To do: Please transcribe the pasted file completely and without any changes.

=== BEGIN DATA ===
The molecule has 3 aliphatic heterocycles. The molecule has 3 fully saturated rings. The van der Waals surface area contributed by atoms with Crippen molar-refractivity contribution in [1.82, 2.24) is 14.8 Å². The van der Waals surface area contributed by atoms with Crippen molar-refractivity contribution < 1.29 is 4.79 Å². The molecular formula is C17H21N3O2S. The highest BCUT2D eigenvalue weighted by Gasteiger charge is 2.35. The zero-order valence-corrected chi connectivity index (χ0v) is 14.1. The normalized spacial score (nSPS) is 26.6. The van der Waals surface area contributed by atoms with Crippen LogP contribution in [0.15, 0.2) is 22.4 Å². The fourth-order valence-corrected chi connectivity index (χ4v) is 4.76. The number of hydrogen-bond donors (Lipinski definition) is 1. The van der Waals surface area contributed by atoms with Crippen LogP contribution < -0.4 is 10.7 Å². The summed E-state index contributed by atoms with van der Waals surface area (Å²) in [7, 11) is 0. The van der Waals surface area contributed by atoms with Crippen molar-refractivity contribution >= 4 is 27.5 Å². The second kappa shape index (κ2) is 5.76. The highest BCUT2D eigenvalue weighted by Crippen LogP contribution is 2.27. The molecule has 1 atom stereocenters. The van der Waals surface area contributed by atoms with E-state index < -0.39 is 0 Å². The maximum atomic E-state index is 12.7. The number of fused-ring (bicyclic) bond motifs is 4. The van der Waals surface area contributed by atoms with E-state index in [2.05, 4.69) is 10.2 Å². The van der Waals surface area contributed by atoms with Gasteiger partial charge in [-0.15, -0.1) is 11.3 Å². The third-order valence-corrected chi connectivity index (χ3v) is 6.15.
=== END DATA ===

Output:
The molecule has 3 aliphatic heterocycles. The molecule has 3 fully saturated rings. The van der Waals surface area contributed by atoms with Crippen molar-refractivity contribution in [1.82, 2.24) is 14.8 Å². The van der Waals surface area contributed by atoms with Crippen molar-refractivity contribution < 1.29 is 4.79 Å². The molecular formula is C17H21N3O2S. The highest BCUT2D eigenvalue weighted by Gasteiger charge is 2.35. The zero-order valence-corrected chi connectivity index (χ0v) is 14.1. The normalized spacial score (nSPS) is 26.6. The van der Waals surface area contributed by atoms with Crippen LogP contribution in [0.15, 0.2) is 22.4 Å². The fourth-order valence-corrected chi connectivity index (χ4v) is 4.76. The number of hydrogen-bond donors (Lipinski definition) is 1. The van der Waals surface area contributed by atoms with Crippen LogP contribution < -0.4 is 10.7 Å². The summed E-state index contributed by atoms with van der Waals surface area (Å²) in [7, 11) is 0. The van der Waals surface area contributed by atoms with Crippen molar-refractivity contribution >= 4 is 27.5 Å². The second kappa shape index (κ2) is 5.76. The highest BCUT2D eigenvalue weighted by Crippen LogP contribution is 2.27. The molecule has 1 atom stereocenters. The van der Waals surface area contributed by atoms with E-state index < -0.39 is 0 Å². The maximum atomic E-state index is 12.7. The number of fused-ring (bicyclic) bond motifs is 4. The van der Waals surface area contributed by atoms with E-state index in [2.05, 4.69) is 10.2 Å². The van der Waals surface area contributed by atoms with Gasteiger partial charge in [-0.15, -0.1) is 11.3 Å². The third-order valence-corrected chi connectivity index (χ3v) is 6.15.